M. Spencer Green, Associated Press
ATLANTA — Health officials say breast-feeding rates continue to inch up: Now more than 3 in 4 mothers try to breast-feed their newborns.
Breast-feeding rates remain highest in Idaho and lowest in Mississippi. Experts attribute that to regional differences in culture and workplace policies that support breast-feeding.
Wednesday's report from the Centers for Disease Control and Prevention shows that 77 percent of moms tried breast-feeding in 2010. A decade earlier it was 71 percent. The percent still breast-feeding a year later rose to 27 percent from 16 percent in 2000.
The report comes from a national telephone survey of more than 8,000 parents and caretakers of small children.
Experts say breast milk contains antibodies that protect newborns from infections, and breast-fed babies are less likely to become overweight.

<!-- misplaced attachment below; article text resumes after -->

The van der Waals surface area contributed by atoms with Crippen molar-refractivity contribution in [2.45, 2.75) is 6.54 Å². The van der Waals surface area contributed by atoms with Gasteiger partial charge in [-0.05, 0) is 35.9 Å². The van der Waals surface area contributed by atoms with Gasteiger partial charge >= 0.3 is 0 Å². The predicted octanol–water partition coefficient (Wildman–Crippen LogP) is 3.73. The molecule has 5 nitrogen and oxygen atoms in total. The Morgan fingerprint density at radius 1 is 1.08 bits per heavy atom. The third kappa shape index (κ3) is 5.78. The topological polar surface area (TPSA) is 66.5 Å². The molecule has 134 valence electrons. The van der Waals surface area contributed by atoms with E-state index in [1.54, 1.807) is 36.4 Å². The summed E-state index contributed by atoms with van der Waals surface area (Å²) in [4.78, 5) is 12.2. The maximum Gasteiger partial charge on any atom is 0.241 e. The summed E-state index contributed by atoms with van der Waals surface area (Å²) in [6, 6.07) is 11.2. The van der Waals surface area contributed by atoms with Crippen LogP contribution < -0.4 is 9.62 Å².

Report: http://www.cdc.gov/breastfeeding /data/reportcard.htm
- The Latest on Nepal Quake: Stronger quake may...
- Family wins security system, keeps son on...
- 'Priceless' Hot Wheels car design for...
- Doctor: Vaccines result in healthy immune system
- Joseph Cramer, M.D.: A different view of the...
- UK premier defends royals' right to choose...
- Benefits of HPV vaccine can be seen in high...
- Special cart makes shopping easier for Logan...
- Doctor: Vaccines result in healthy... 50
- Joseph Cramer, M.D.: A different view... 7
- Few vets getting care through $10... 2
- UK premier defends royals' right to... 2
- Amy Choate-Nielsen: How one community... 2
- Family wins security system, keeps son... 2
- Town prays for Texas ice cream maker... 1
- Amy Choate-Nielsen: How to protect... 1